August is sometimes known as the ‘silly season’: a period of the year when little seems to be happening, politics grinds to a halt, and newspaper editors are forced to publish nonsense they wouldn’t even consider putting into print at other times of the year.
This story, from an 1844 edition of a French journal, the Gazette des hôpitaux civils et militaires, looks very much like a silly-season indulgence. A report of the August meeting of the Société Médico-Pratique de Paris (Practical Medicine Society of Paris) includes this presentation by a surgeon called M. Maisonneuve:
One of M. Cloquet’s patients had inserted (or somebody else had done so) a large cylindrical drinking glass into his rectum.
Jules Germain Cloquet was an eminent Parisian surgeon, and author of a beautiful anatomical atlas for which he and his sister (both talented artists) drew more than half the diagrams.
M. Cloquet used the following method to extract this vessel. He began by dilating the anus of this scoundrel by inserting six fingers.
He’s a better man than me.
Messrs. Maissoneuve and Huguier, who were also present, each contributed four more.
Generous to a fault. If you think about it, it’s pretty extraordinary that an orifice so small can be made to stretch quite so much.
These fourteen fingers together greatly widened the anal orifice and pushed aside the mucous membrane, which was projecting into the glass. The vessel was now distinctly visible, with the rim of the glass facing downwards. The patient was asked to strain hard, as if making a great effort to defecate, and this expelled the foreign body.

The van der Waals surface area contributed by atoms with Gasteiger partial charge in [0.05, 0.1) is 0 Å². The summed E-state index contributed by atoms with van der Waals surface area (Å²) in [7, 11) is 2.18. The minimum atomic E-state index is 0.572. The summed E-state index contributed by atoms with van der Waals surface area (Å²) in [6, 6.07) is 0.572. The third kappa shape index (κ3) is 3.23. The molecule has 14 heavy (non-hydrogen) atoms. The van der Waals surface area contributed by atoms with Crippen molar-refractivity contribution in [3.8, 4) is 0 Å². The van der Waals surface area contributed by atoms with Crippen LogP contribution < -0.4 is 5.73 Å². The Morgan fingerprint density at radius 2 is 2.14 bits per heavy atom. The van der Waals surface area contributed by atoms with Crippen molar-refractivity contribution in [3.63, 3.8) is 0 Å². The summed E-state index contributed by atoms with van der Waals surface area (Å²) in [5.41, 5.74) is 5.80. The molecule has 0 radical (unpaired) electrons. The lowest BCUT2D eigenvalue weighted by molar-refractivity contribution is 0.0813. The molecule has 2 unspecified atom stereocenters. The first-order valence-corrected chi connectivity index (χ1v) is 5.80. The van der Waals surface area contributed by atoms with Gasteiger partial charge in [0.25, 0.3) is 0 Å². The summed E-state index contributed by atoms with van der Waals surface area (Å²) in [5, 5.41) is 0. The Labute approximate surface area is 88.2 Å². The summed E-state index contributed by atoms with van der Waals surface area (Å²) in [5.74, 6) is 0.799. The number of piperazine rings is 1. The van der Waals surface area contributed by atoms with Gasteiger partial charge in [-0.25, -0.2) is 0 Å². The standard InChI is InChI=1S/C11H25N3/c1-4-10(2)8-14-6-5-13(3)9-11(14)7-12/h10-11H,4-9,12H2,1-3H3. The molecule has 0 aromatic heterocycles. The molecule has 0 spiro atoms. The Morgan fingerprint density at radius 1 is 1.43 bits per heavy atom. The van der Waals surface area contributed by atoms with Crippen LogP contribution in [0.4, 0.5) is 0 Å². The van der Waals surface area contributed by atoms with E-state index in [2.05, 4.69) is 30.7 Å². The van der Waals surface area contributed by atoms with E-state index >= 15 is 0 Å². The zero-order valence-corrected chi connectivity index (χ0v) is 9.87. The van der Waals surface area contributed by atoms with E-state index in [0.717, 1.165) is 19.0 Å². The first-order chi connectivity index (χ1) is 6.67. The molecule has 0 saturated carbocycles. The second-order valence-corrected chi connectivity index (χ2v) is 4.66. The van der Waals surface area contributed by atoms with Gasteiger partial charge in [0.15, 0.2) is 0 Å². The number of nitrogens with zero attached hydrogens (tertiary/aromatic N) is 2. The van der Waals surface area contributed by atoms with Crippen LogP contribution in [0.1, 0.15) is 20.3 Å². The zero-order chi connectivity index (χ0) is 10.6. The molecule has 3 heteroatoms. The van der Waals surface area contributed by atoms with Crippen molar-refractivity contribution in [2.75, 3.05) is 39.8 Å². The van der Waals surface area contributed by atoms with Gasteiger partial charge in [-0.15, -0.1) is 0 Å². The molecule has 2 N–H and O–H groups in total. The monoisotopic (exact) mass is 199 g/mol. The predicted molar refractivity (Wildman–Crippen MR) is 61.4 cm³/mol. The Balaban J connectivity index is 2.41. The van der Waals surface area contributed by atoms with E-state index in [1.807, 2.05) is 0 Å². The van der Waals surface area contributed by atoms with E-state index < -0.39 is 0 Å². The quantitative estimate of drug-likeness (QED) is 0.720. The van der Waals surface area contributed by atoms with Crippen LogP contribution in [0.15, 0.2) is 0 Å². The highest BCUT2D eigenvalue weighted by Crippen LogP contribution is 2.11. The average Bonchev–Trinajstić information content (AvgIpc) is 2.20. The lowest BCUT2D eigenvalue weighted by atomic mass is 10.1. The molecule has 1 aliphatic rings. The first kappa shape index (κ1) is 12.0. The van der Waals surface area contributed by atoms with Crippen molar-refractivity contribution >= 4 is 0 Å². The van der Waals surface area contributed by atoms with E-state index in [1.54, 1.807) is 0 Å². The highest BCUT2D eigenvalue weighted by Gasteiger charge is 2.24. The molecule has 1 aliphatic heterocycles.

I don’t suppose this was a particularly edifying spectacle.
M Maissoneuve compares this case with a similar one which he encountered three weeks ago in the same hospital.
Was this some sort of epidemic?
Another man had inserted into his rectum a long conical beer glass, of the type the Flemings call a ‘choppe’. The doctors tried to seize it with forceps, but it broke into several pieces. To extract it, it was necessary to turn it upside down, so that the sharp edges would not injure the rectum. Despite these precautions, the man died a few days later.
An unexpectedly tragic conclusion, and one that reminds the reader that however comical the scenario may appear, it was not one to be taken lightly by the medic.
During the discussion that followed, one of the members of the society, M. Thierry, recalled that he had once assisted the great surgeon Guillaume Dupuytren in a similar operation.
The guilty individual had introduced into the rectum a square jam jar, its edges uppermost.
Why on earth would you do this? That’s a rhetorical question; please don’t answer it.
Dupuytren extracted it with an iron hook which he had covered in chamois leather to prevent slipping, and which effectively gripped the edge of the jar. The operation was a success.
As one contemporary journal put it, the case provides ‘a most remarkable example of the extent to which the anus may be dilated, without injury to the sphincters.’